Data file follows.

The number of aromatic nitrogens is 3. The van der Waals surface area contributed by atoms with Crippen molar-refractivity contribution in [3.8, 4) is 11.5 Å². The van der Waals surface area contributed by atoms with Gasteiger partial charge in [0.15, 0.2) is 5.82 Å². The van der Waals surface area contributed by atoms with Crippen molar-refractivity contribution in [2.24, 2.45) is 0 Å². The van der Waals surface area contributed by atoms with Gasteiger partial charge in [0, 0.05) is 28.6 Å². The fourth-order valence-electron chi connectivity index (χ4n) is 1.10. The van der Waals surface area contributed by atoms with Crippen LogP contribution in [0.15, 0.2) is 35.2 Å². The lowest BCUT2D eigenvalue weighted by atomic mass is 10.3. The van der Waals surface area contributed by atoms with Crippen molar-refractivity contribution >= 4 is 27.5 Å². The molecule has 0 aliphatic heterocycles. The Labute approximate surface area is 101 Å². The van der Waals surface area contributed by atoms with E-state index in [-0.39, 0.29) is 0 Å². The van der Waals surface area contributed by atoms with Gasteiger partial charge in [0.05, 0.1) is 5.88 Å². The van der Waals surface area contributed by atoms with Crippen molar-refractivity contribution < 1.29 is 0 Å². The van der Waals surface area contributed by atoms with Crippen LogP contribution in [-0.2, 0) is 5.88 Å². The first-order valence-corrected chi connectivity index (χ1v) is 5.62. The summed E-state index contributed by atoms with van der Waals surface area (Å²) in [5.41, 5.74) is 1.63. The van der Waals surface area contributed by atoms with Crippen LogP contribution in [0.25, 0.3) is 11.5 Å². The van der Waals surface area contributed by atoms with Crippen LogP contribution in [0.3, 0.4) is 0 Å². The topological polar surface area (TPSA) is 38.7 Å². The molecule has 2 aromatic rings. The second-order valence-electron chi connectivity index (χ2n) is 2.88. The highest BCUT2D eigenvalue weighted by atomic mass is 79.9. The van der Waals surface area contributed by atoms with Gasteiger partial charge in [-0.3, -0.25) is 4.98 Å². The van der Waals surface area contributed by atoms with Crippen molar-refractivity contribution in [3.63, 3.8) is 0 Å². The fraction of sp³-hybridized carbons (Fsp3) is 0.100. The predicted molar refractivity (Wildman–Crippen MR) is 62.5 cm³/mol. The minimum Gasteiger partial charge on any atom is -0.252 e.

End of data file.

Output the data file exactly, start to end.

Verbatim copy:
The number of aromatic nitrogens is 3. The van der Waals surface area contributed by atoms with Crippen molar-refractivity contribution in [3.8, 4) is 11.5 Å². The van der Waals surface area contributed by atoms with Gasteiger partial charge in [0.15, 0.2) is 5.82 Å². The van der Waals surface area contributed by atoms with Crippen molar-refractivity contribution in [2.24, 2.45) is 0 Å². The van der Waals surface area contributed by atoms with Gasteiger partial charge in [0, 0.05) is 28.6 Å². The fourth-order valence-electron chi connectivity index (χ4n) is 1.10. The van der Waals surface area contributed by atoms with Crippen LogP contribution in [0.15, 0.2) is 35.2 Å². The lowest BCUT2D eigenvalue weighted by atomic mass is 10.3. The van der Waals surface area contributed by atoms with Crippen molar-refractivity contribution >= 4 is 27.5 Å². The molecule has 0 aliphatic heterocycles. The Labute approximate surface area is 101 Å². The van der Waals surface area contributed by atoms with E-state index in [-0.39, 0.29) is 0 Å². The van der Waals surface area contributed by atoms with Gasteiger partial charge in [0.05, 0.1) is 5.88 Å². The van der Waals surface area contributed by atoms with Crippen molar-refractivity contribution < 1.29 is 0 Å². The van der Waals surface area contributed by atoms with Crippen LogP contribution in [-0.2, 0) is 5.88 Å². The first-order valence-corrected chi connectivity index (χ1v) is 5.62. The summed E-state index contributed by atoms with van der Waals surface area (Å²) in [5.41, 5.74) is 1.63. The van der Waals surface area contributed by atoms with Crippen LogP contribution in [0.25, 0.3) is 11.5 Å². The van der Waals surface area contributed by atoms with Crippen LogP contribution in [0.3, 0.4) is 0 Å². The topological polar surface area (TPSA) is 38.7 Å². The molecule has 2 aromatic rings. The second-order valence-electron chi connectivity index (χ2n) is 2.88. The highest BCUT2D eigenvalue weighted by atomic mass is 79.9. The van der Waals surface area contributed by atoms with Gasteiger partial charge in [-0.3, -0.25) is 4.98 Å². The van der Waals surface area contributed by atoms with Crippen molar-refractivity contribution in [3.63, 3.8) is 0 Å². The fraction of sp³-hybridized carbons (Fsp3) is 0.100. The predicted molar refractivity (Wildman–Crippen MR) is 62.5 cm³/mol. The minimum Gasteiger partial charge on any atom is -0.252 e.